For Christmas my parents gave me a Marilyn Monroe calender (amongst other things). I’ve only seen one movie that she’s been in “Some Like it Hot.” She was beautiful and stylish (or had a fantastic stylist). Looking at the pictures in the calender also made me think of people that I know that lived in that era… like my grandmothers who looked like Hollywood starlets in many old family photos. I think my first impression of that era was that everyone was just walking around in fabulous clothes, looking like they just stepped off a movie set (I know that’s not true).
Ducharme's work expresses memory, emotion, and identity. Like images from a journal, her artworks range from vague and surreal to powerful and clear. Ducharme's identity is her work and her work is her identity. The concept of gender roles and social roles—chosen or imposed—appear in her work. Fairytales and role models have shaped Ducharme; they have shaped her memories and emotions; they have shaped her art. Surrealism, Expressionism, graffiti, and pop culture have inspired her imagery. Even in its introspective spirit, her artwork grapples with these greater shaping forces.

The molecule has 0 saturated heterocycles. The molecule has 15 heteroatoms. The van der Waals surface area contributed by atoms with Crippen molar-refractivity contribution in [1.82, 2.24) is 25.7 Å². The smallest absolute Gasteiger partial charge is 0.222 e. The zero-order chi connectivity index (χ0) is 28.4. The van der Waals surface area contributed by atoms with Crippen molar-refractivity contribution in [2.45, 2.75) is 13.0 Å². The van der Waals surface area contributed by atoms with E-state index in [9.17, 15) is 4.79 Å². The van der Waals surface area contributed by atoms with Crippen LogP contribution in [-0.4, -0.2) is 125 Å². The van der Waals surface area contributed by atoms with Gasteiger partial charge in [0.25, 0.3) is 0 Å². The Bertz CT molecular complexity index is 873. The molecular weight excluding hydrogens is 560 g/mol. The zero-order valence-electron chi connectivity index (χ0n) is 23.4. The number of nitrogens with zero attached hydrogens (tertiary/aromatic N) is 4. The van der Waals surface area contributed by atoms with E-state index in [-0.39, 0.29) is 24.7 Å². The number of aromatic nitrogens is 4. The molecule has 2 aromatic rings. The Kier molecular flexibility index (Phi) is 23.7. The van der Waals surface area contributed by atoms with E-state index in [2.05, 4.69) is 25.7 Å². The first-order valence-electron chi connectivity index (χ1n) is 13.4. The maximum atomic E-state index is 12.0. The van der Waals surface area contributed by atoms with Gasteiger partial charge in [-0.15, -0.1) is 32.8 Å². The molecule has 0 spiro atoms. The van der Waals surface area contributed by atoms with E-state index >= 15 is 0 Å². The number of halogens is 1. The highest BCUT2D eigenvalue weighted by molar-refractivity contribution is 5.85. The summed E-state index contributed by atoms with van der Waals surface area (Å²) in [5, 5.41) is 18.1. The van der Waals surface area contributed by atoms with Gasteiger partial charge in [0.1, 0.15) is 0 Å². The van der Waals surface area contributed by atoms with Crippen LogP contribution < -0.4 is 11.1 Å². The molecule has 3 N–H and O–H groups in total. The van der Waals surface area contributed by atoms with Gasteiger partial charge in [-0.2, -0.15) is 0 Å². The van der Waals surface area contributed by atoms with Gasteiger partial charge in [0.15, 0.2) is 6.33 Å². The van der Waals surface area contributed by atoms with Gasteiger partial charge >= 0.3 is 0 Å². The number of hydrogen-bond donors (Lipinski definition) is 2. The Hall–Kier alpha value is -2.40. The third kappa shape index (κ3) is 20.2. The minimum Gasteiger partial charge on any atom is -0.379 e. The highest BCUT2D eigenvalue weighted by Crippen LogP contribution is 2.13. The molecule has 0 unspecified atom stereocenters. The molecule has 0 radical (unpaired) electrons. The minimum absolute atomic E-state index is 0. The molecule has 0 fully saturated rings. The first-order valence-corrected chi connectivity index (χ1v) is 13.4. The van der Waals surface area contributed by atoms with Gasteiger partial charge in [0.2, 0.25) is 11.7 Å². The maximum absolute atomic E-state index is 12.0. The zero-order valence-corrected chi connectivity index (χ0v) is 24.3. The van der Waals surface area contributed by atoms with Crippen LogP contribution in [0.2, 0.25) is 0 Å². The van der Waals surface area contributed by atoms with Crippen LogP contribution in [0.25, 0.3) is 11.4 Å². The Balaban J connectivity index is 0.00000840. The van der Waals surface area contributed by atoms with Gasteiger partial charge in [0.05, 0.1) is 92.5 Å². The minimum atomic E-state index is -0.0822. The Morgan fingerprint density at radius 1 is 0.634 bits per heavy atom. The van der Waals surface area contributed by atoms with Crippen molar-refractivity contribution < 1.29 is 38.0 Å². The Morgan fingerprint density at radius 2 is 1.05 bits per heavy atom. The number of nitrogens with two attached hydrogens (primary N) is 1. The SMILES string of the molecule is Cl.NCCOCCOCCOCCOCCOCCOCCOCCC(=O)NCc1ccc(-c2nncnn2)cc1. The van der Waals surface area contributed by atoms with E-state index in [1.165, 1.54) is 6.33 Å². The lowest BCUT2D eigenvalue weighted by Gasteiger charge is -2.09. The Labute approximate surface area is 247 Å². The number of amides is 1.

Melanie Ducharme has been exhibiting her work since 2001. She is a visual artist and educator. She is a former member of Gallery X, a cooperative art gallery in New Bedford, MA, and was a contributor to the House of Icon Podcast. She earned her Bachelor of Fine Arts degree with a concentration in graphic design and letterform from the University of Massachusetts, Dartmouth and her Masters in Art Education from Rhode Island College.
Currently, she lives in Rhode Island working as a visual artist and an art teacher.
email: email@example.com above image: Up Close • 2013